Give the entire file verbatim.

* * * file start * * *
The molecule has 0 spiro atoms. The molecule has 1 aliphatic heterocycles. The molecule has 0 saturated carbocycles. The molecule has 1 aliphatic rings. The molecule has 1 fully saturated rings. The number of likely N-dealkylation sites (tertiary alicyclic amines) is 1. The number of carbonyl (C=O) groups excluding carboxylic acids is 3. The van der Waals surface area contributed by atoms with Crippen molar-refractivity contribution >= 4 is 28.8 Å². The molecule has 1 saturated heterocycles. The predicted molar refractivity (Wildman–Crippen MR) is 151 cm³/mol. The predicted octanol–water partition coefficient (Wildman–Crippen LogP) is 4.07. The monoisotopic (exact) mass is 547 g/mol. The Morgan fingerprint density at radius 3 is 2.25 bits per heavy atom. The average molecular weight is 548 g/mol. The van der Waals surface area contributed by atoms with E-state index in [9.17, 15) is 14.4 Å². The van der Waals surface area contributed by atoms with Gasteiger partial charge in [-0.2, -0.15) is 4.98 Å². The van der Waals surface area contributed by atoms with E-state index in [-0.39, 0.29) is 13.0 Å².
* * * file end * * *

The molecule has 0 spiro atoms. The molecule has 1 aliphatic heterocycles. The molecule has 0 saturated carbocycles. The molecule has 1 aliphatic rings. The molecule has 1 fully saturated rings. The number of likely N-dealkylation sites (tertiary alicyclic amines) is 1. The number of carbonyl (C=O) groups excluding carboxylic acids is 3. The van der Waals surface area contributed by atoms with Crippen molar-refractivity contribution >= 4 is 28.8 Å². The molecule has 1 saturated heterocycles. The predicted molar refractivity (Wildman–Crippen MR) is 151 cm³/mol. The predicted octanol–water partition coefficient (Wildman–Crippen LogP) is 4.07. The monoisotopic (exact) mass is 547 g/mol. The Morgan fingerprint density at radius 3 is 2.25 bits per heavy atom. The average molecular weight is 548 g/mol. The van der Waals surface area contributed by atoms with E-state index in [9.17, 15) is 14.4 Å². The van der Waals surface area contributed by atoms with Gasteiger partial charge in [-0.2, -0.15) is 4.98 Å². The van der Waals surface area contributed by atoms with E-state index in [-0.39, 0.29) is 13.0 Å².